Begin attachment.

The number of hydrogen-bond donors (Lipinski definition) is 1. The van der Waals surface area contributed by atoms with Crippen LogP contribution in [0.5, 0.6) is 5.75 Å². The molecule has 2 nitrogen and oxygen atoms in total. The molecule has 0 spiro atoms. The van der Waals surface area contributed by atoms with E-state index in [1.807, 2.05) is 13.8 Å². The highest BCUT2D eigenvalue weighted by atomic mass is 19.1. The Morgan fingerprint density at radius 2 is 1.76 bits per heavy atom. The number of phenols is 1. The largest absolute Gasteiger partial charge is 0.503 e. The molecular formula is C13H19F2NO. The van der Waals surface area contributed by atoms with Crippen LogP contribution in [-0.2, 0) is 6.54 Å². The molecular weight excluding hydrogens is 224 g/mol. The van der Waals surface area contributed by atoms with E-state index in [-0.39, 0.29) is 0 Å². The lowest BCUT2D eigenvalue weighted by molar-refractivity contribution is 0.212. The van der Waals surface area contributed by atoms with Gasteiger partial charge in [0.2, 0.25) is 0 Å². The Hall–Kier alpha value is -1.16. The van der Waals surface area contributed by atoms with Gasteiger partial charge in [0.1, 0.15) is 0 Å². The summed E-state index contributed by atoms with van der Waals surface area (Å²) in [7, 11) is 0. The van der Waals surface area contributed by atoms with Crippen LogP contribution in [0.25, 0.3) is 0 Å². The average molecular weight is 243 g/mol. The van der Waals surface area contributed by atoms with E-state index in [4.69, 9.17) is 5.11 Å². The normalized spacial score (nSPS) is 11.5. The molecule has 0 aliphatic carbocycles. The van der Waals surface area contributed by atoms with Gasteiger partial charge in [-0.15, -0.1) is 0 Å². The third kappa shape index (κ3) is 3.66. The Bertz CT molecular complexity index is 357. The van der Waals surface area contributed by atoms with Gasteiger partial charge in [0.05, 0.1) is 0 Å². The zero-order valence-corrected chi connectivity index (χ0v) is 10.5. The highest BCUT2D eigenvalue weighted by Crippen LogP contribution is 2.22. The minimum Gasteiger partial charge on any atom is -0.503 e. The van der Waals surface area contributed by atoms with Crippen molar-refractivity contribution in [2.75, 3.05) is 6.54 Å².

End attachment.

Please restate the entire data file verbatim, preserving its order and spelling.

The number of hydrogen-bond donors (Lipinski definition) is 1. The van der Waals surface area contributed by atoms with Crippen LogP contribution in [0.5, 0.6) is 5.75 Å². The molecule has 2 nitrogen and oxygen atoms in total. The molecule has 0 spiro atoms. The van der Waals surface area contributed by atoms with E-state index in [1.807, 2.05) is 13.8 Å². The highest BCUT2D eigenvalue weighted by atomic mass is 19.1. The Morgan fingerprint density at radius 2 is 1.76 bits per heavy atom. The number of phenols is 1. The largest absolute Gasteiger partial charge is 0.503 e. The molecular formula is C13H19F2NO. The van der Waals surface area contributed by atoms with Crippen LogP contribution in [-0.2, 0) is 6.54 Å². The molecular weight excluding hydrogens is 224 g/mol. The van der Waals surface area contributed by atoms with E-state index in [-0.39, 0.29) is 0 Å². The lowest BCUT2D eigenvalue weighted by molar-refractivity contribution is 0.212. The van der Waals surface area contributed by atoms with Gasteiger partial charge in [0.2, 0.25) is 0 Å². The Hall–Kier alpha value is -1.16. The van der Waals surface area contributed by atoms with Gasteiger partial charge in [0.1, 0.15) is 0 Å². The summed E-state index contributed by atoms with van der Waals surface area (Å²) in [7, 11) is 0. The van der Waals surface area contributed by atoms with Crippen LogP contribution in [0.25, 0.3) is 0 Å². The average molecular weight is 243 g/mol. The van der Waals surface area contributed by atoms with E-state index in [4.69, 9.17) is 5.11 Å². The normalized spacial score (nSPS) is 11.5. The molecule has 0 aliphatic carbocycles. The van der Waals surface area contributed by atoms with Gasteiger partial charge in [-0.15, -0.1) is 0 Å². The third kappa shape index (κ3) is 3.66. The Bertz CT molecular complexity index is 357. The van der Waals surface area contributed by atoms with Gasteiger partial charge in [0.05, 0.1) is 0 Å². The zero-order valence-corrected chi connectivity index (χ0v) is 10.5. The highest BCUT2D eigenvalue weighted by Crippen LogP contribution is 2.22. The minimum Gasteiger partial charge on any atom is -0.503 e. The van der Waals surface area contributed by atoms with Crippen molar-refractivity contribution in [2.75, 3.05) is 6.54 Å².